It can't be easy being Ray Ozzie. Microsoft's chief software architect is just 18 months into the job as Bill Gates' handpicked successor, yet depending on whom you ask, his tenure will either signal a bold new era for the company or mark the beginning of its terminal decline.
From the perspective of Microsoft shareholders, the picture certainly looks grim. After a decade of timid stock performance, the fiscal year that ended June 2009 saw Microsoft's net revenue decrease for the first time in its history. It also announced its first-ever layoffs and has since exceeded its original estimate of 5,000 pink slips. But worst of all, for the first time in recent memory, Microsoft confronts a rival of goliath proportions that actually seems capable of going the distance with the software giant.
That rival, of course, is Google, and the search leader's relentless expansion is battering Microsoft on virtually every front. Google's emphasis on the Web as an application platform challenges the primacy of PC software and operating systems, Microsoft's traditional cash cows. Its forays into mobile devices call into question the very concept of desktop computing. Its Web-based services and open source software fly in the face of Microsoft's core business model. Philosophically speaking, Google is the anti-Microsoft - and it's making a killing at it.
By comparison, the world's largest software vendor has adapted poorly to the changing market landscape. On the web, Internet Explorer is dead last in standards compliance, and its critical security flaws sometimes go unpatched for months. Windows Mobile claims just 7.9 percent of the smartphone market, and according to Gartner, sales are slowing. Microsoft's vaunted new search service, Bing, has won few converts from Google, except where Microsoft has strong-armed them into using it. In short, while it may be first in desktop software, Microsoft's track record outside its comfort zone has been fairly dismal, enough so that in 2007, venture capitalist Paul Graham declared, "Microsoft is dead."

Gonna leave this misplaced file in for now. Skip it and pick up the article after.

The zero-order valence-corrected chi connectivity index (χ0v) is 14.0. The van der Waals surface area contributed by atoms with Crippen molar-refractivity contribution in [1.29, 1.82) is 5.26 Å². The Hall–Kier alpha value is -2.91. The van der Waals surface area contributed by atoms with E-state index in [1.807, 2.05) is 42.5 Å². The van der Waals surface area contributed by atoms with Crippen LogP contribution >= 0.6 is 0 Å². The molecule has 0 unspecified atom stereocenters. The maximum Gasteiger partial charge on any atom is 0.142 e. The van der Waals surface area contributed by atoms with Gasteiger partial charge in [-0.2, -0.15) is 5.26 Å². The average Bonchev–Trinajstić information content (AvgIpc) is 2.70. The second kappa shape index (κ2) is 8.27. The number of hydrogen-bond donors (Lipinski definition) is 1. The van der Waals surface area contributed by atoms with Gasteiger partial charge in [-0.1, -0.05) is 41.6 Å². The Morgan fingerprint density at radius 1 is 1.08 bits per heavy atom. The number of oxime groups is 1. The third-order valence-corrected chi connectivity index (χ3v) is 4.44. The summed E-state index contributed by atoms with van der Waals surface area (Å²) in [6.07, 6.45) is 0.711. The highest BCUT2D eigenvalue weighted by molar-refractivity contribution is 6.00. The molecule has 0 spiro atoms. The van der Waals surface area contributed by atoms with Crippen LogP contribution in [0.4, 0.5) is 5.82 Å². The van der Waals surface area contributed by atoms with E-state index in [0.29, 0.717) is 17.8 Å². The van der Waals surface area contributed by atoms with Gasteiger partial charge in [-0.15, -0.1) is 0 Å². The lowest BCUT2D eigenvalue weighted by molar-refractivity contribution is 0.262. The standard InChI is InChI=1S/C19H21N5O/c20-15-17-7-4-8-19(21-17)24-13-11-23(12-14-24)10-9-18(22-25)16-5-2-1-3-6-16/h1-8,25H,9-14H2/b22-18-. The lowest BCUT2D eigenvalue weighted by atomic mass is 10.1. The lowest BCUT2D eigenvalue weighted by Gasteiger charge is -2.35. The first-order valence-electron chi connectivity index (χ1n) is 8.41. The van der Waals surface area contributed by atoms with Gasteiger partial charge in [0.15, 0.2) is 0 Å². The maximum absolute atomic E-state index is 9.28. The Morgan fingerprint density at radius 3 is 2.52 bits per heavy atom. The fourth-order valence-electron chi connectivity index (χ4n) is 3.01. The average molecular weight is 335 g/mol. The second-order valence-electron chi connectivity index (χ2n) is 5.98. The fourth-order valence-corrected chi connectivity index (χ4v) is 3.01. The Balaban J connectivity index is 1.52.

But Ray Ozzie has a plan. With the Windows division back on track and new version of Office set to debut this year, "software plus services" is the new mantra at Microsoft's Redmond headquarters.
It marks a strategic shift that will transform everything about the company, from how it develops, markets, and deploys software to its relationships with its customers. Ozzie doesn't want to beat Google at its own game; rather, he wants to remind Google that the software game has been and remains Microsoft's. But to succeed, he's going to have to rewrite Microsoft's playbook along the way.
Ozzie rules: The "software plus services" vision
Nearly five years ago Ozzie, then Microsoft's newly minted CTO, issued a memo outlining his vision of the next step in the company's ongoing evolution. "[People are] increasingly drawn toward the simplicity of services and service-enabled software that 'just works,'" he wrote. "Businesses are increasingly considering what services-based economics of scale might do to help them reduce infrastructure costs or deploy solutions as-needed and on subscription basis."
In other words, Ozzie felt it was high time for Microsoft to compete with Google on its home turf. But in Ozzie's vision, Microsoft would embrace the Web differently than the search titan has.
While Google sees the browser as the ultimate client UI for software large and small, with the cloud as the ultimate repository for all data, Ozzie sees an opportunity for Microsoft to offer services that augment and enhance traditional desktop software. Where Google sees thin clients interfacing with powerful applications, Ozzie sees rich client applications consuming lightweight services.
That's no surprise. Before joining Microsoft, Ozzie built a career on the concept that a PC and a network together are greater than the sum of their parts. In the mid-1980s, Ozzie and his company Iris Associates developed the networked groupware platform that became Lotus Notes. He then went on to found Groove Networks, a maker of peer-to-peer collaboration software, after Lotus was acquired by IBM in 1994. When Microsoft acquired Groove in 2005, Ozzie came along for the ride.
Today, Ozzie is leading Microsoft's 36,000 developers in a multipronged effort to reboot Redmond for the cloud computing era. His plan includes free, ad-supported services for consumers; hosted software as a service (SaaS) for businesses; tight integration of services with desktop software; and new platforms to allow Microsoft's vast developer community to build Web applications and services of their own.
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